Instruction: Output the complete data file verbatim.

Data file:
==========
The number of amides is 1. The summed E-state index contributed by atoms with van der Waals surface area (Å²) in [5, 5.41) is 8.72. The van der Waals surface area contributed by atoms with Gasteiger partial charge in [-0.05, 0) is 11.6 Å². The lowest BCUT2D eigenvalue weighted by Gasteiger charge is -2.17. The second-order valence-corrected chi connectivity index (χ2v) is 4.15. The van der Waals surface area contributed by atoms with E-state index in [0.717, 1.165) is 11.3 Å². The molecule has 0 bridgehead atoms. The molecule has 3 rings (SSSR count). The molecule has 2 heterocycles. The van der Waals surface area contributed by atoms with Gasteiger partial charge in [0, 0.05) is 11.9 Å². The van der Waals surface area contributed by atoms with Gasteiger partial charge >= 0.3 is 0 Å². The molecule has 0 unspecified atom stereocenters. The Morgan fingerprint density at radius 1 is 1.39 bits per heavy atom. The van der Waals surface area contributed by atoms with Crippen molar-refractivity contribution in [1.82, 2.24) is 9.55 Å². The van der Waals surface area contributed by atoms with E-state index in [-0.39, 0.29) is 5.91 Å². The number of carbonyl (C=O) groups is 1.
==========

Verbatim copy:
The number of amides is 1. The summed E-state index contributed by atoms with van der Waals surface area (Å²) in [5, 5.41) is 8.72. The van der Waals surface area contributed by atoms with Gasteiger partial charge in [-0.05, 0) is 11.6 Å². The lowest BCUT2D eigenvalue weighted by Gasteiger charge is -2.17. The second-order valence-corrected chi connectivity index (χ2v) is 4.15. The van der Waals surface area contributed by atoms with E-state index in [0.717, 1.165) is 11.3 Å². The molecule has 0 bridgehead atoms. The molecule has 3 rings (SSSR count). The molecule has 2 heterocycles. The van der Waals surface area contributed by atoms with Gasteiger partial charge in [0, 0.05) is 11.9 Å². The van der Waals surface area contributed by atoms with Gasteiger partial charge >= 0.3 is 0 Å². The molecule has 0 unspecified atom stereocenters. The Morgan fingerprint density at radius 1 is 1.39 bits per heavy atom. The van der Waals surface area contributed by atoms with Crippen molar-refractivity contribution in [1.82, 2.24) is 9.55 Å². The van der Waals surface area contributed by atoms with E-state index in [-0.39, 0.29) is 5.91 Å². The number of carbonyl (C=O) groups is 1.